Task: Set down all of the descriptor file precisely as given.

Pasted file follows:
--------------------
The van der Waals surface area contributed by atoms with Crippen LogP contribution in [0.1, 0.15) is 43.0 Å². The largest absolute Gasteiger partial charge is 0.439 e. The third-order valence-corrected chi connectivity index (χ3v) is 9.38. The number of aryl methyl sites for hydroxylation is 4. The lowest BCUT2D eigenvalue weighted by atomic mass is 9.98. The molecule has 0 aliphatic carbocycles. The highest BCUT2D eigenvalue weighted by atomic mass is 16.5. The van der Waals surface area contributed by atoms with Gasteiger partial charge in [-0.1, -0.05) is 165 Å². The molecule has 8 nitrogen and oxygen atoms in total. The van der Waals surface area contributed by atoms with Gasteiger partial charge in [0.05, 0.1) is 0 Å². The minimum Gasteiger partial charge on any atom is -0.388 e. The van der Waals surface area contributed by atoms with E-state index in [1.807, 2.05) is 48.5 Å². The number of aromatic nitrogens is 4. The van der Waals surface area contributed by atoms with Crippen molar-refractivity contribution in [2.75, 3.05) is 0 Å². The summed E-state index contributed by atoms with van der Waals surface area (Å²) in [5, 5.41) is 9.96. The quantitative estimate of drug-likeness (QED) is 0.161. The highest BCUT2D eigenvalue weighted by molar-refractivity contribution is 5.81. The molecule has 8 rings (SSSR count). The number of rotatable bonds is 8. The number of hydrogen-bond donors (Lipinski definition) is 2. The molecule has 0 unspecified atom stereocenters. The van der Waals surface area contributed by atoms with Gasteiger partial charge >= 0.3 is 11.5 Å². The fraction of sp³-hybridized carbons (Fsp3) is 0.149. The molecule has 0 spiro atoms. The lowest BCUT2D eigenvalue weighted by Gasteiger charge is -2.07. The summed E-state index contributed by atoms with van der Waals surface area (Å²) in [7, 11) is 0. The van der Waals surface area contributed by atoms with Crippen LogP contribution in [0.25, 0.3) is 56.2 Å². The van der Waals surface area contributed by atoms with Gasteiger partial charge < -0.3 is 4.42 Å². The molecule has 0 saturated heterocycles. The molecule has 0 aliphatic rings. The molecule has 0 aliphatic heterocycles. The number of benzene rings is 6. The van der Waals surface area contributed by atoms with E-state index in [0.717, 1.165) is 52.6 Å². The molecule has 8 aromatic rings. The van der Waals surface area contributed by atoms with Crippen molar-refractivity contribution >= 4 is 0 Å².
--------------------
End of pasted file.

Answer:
The van der Waals surface area contributed by atoms with Crippen LogP contribution in [0.1, 0.15) is 43.0 Å². The largest absolute Gasteiger partial charge is 0.439 e. The third-order valence-corrected chi connectivity index (χ3v) is 9.38. The number of aryl methyl sites for hydroxylation is 4. The lowest BCUT2D eigenvalue weighted by atomic mass is 9.98. The molecule has 0 aliphatic carbocycles. The highest BCUT2D eigenvalue weighted by atomic mass is 16.5. The van der Waals surface area contributed by atoms with Gasteiger partial charge in [-0.1, -0.05) is 165 Å². The molecule has 8 nitrogen and oxygen atoms in total. The van der Waals surface area contributed by atoms with Gasteiger partial charge in [0.05, 0.1) is 0 Å². The minimum Gasteiger partial charge on any atom is -0.388 e. The van der Waals surface area contributed by atoms with E-state index in [1.807, 2.05) is 48.5 Å². The number of aromatic nitrogens is 4. The van der Waals surface area contributed by atoms with Crippen molar-refractivity contribution in [2.75, 3.05) is 0 Å². The summed E-state index contributed by atoms with van der Waals surface area (Å²) in [5, 5.41) is 9.96. The quantitative estimate of drug-likeness (QED) is 0.161. The highest BCUT2D eigenvalue weighted by molar-refractivity contribution is 5.81. The molecule has 8 rings (SSSR count). The number of rotatable bonds is 8. The number of hydrogen-bond donors (Lipinski definition) is 2. The molecule has 0 unspecified atom stereocenters. The van der Waals surface area contributed by atoms with Gasteiger partial charge >= 0.3 is 11.5 Å². The fraction of sp³-hybridized carbons (Fsp3) is 0.149. The molecule has 0 spiro atoms. The lowest BCUT2D eigenvalue weighted by Gasteiger charge is -2.07. The summed E-state index contributed by atoms with van der Waals surface area (Å²) in [7, 11) is 0. The van der Waals surface area contributed by atoms with Crippen LogP contribution in [0.25, 0.3) is 56.2 Å². The van der Waals surface area contributed by atoms with Gasteiger partial charge < -0.3 is 4.42 Å². The molecule has 0 saturated heterocycles. The molecule has 0 aliphatic rings. The molecule has 0 aliphatic heterocycles. The number of benzene rings is 6. The van der Waals surface area contributed by atoms with E-state index in [0.717, 1.165) is 52.6 Å². The molecule has 8 aromatic rings. The van der Waals surface area contributed by atoms with Crippen molar-refractivity contribution >= 4 is 0 Å².